If you’re looking to hire an employee for your company, your first step should be to set some parameters for who you would like to fill the position. Unless you have some type of criteria to use, you may be tempted to accept the first person who applies for the job, and that could be a big mistake.
Here are some strategies for writing a winning job description that will help you get clear about the duties of the position and who you should hire to fulfill them:
1. Choose a Clear, Concise Title for the Position
Practice saying the proposed title to yourself a few times. If you aren’t clear what it means after you’ve heard it, it’s either too long or needs to be changed to something less obscure.
2. Paint a Picture of the Position
Tell potential hires enough information about your company, your team and the types of projects they’ll be working on. If you don’t provide enough information, you make it harder to find candidates who are a good fit for your team. You may find that many job seekers will pass on the opportunity because they think it’s a waste of their time.
Show potential hires you value their time by giving them the information they need to evaluate the opportunity by being open about what you have to offer.
3. Describe the Work Environment
Is it noisy or quiet? Will the employee be required to do any heavy lifting? Will they need to operate any equipment as part of their job duties? These details should be part of the job description so candidates know what to expect and whether the job will be a good match for them.
4. Spell Out the Skills That Matter Most to You
Make sure you include the top three or four skills candidates should bring to the table. This doesn’t mean you won’t still get the occasional out-in-left-field candidate, but it reduces the likelihood.
5. Include Any Educational Requirements
Consider these requirements very carefully, though. You want to make sure the level of education you specify in your job description is a “must-have” for the job and not simply something that would be an advantage for an employee to have.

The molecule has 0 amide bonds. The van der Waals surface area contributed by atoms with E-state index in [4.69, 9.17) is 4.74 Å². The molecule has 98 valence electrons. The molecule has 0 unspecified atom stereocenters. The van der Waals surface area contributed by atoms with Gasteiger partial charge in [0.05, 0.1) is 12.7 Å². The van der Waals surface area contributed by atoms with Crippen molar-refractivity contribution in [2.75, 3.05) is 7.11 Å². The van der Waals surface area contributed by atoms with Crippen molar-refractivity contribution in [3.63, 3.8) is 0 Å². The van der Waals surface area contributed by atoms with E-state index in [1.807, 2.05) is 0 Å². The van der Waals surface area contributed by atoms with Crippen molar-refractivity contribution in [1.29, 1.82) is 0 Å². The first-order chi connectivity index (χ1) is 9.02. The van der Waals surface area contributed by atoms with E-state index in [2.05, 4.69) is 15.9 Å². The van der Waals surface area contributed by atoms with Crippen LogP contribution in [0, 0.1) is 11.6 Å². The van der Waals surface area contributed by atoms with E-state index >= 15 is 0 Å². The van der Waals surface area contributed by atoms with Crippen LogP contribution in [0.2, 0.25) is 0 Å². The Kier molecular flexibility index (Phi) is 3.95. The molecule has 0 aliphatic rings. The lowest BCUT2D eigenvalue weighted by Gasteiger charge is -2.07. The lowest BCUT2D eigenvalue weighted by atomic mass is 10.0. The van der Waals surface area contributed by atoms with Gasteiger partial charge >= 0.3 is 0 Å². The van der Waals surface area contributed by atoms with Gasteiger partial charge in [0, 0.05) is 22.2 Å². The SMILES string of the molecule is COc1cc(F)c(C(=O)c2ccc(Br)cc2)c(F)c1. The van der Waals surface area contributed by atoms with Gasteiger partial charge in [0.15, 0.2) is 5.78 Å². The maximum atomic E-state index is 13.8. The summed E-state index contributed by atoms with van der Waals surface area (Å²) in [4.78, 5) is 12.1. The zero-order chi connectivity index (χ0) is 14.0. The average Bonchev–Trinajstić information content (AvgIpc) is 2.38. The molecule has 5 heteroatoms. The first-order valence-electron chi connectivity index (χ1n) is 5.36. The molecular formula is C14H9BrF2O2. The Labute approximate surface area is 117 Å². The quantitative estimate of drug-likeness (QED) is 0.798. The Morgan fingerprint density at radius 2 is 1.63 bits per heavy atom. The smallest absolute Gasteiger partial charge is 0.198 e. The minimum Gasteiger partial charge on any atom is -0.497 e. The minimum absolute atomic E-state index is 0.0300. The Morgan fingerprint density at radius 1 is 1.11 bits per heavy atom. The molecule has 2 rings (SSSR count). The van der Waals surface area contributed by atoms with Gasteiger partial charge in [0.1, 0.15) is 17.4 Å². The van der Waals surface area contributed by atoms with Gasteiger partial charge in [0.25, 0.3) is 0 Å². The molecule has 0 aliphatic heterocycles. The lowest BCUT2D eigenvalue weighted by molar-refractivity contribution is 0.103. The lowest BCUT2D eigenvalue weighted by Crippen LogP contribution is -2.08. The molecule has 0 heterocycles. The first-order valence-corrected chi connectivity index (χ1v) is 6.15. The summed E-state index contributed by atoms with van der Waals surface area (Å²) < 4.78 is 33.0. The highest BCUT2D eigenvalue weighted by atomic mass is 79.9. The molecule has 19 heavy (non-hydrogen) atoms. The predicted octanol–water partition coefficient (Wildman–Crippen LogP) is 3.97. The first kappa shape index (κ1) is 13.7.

If you would be willing to consider a candidate who has a certain level of education or a certain number of years of practical experience for the position, be sure to include this.
6. Outline Day-to-Day Duties
Describe as accurately as possible the day-to-day duties of the job as it exists today. You don’t want to project what the job may be like in the future; you are looking to hire someone who can do the job at present.
7. Watch Your Words
When writing the job description, keep the focus on the duties and responsibilities of the position, as opposed to the personal characteristics of the person performing the job. You’re welcome to include personal characteristics that would help a candidate succeed, but make sure the nuts and bolts of the job’s duties are clearly outlined first. Anyone can be “hardworking,” but what you want is a hard worker who can perform the necessary duties.
Also be careful to keep your language gender-neutral. (You may want to get legal advice about the wording of your job description to confirm that it meets this qualification before you distribute it.)
8. Use Descriptive Adverbs
Use interesting, engaging words to provide more information about the duties potential hires will be expected to perform. If you want to attract top talent, you need to get them excited about the prospect of working with you, and that means capturing their interest from the get-go with your job description.
9. Clearly Describe What You Would Consider “Success” in This Role
Every position has a different definition of success, and you need to explain to potential hires what standard they will be expected to meet as part of your team if you bring them on board.
10. Include Compensation!
“Salary commensurate with experience” won’t generate the same interest as a specific range or figure.
You’ll need to do your homework to determine how much to pay the person you bring on board. If you’re creating a new position, go online or talk to other business owners who employ people in similar capacities to get an idea of how much you should be offering a qualified candidate.
Additional Notes to Keep in Mind
Once you have your job description written, review it carefully to make sure the copy is free from any errors or omissions. Ideally, this document should be something you keep adding to regularly. Every positions in your organization should have a formal job description, and each one should be reviewed on a regular basis to ensure the written job description and the duties of the position match.
By taking the time to prepare a detailed job description when you’re ready to hire a new employee, you’ll have a much better chance of attracting quality candidates. (Click here to tweet this though.)
You will likely get many applications when you advertise the job opening, and you may want to consider internal candidates first for any vacancies in your organization. You could also fast-track applicants who come to you through referrals from current employees (as long as they meet the criteria you’ve set out in your job description, of course).
No matter which way you slice it, the job description forms the basis for finding the best candidates for available positions in your organization. If you don’t have a clear idea of exactly who you’re looking for, you won’t be able to fill the position quickly and efficiently. The job description forms the baseline against which you measure candidates and make your choice for who you should bring on board to fill the position. Follow the tips listed above to do it right.